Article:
> Posted by Panthea Lee, Principal, Reboot
The Investing in Inclusive Finance program at the Center for Financial Inclusion at Accion explores the practices of investors in inclusive finance. Across areas including risk, governance, stakeholder alignment, and fund management, this blog series highlights what’s being done to help the industry better utilize private capital to develop financial institutions that incorporate social aims.
Citizens at the bottom of the economic pyramid in China lack even the most basic means to save for their children’s education, make purchases on credit, protect their homes through insurance, and send and receive money. Financial exclusion prevents many of them from realizing their potential and improving their livelihoods.
How can better financial services be designed to meet their needs?
With the support of the Institute of Money, Technology, and Financial Inclusion at the University of California at Irvine, Reboot undertook a study to understand the daily lives of China’s marginalized and answer this question.
We learned that the issue of financial exclusion in China has come to the fore relatively recently and that informal financial services have proliferated to meet the needs of these populations. We concluded that by understanding informality China could “get it right” in deploying market-based financial services targeting the country’s most vulnerable citizens.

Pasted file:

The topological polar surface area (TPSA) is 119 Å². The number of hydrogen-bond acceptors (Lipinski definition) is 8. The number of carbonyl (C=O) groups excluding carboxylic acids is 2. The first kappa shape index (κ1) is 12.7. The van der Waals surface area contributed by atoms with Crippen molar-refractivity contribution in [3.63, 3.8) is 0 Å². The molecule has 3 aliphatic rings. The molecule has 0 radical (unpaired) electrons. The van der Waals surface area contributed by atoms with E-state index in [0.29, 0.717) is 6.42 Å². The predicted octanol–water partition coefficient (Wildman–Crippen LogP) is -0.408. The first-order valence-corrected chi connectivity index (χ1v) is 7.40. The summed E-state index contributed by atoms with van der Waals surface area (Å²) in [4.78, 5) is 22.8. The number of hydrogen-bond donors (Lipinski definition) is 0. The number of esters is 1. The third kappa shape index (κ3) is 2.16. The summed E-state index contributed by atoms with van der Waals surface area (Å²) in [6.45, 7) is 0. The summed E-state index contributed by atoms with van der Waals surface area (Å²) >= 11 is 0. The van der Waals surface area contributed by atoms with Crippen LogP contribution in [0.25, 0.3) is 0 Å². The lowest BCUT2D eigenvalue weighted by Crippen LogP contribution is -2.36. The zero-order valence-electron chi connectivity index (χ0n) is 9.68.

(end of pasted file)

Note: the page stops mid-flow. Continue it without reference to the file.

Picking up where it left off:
Currently, 64 percent of China’s rural population is “unbanked” – i.e. they do not have an account at a formal bank. Over the last five years, China’s “Big Four” banks have closed a combined 30,000 branches in poor and rural regions, as a result of market pressures and an increasing focus on high-margin, low-risk populations. On average, rural residents have 0.36 banking outlets per 10,000 people, far below the national average of 1.34. Even in urban areas where banking outlets are numerous, services are designed for middle- and upper-middle class markets, providing low income residents little utility at best and stigmatizing them at worst.
Financial exclusion for these populations is compounded by a weakening of the social safety net. Retirement benefits, which were formerly provided by the state, have declined to a point where many need to supplement them with personal income. Workers who suddenly lose their jobs have a difficult time seeking social subsistence payments.
Given the need for financial services to fill the gaps left by the retreat of government, many have turned to informal service relationships, mostly through existing community connections. Migrant workers, for example, rely on their laobans, or labor bosses, to keep their wages safe and send money home. Others turn to gao li dai, or loan sharks, to meet their financial needs. In the absence of formal loans, these informal alternatives—providing credit based on reputation rather than physical collateral—become a natural solution, even in the face of interest rates far above the official lending rate.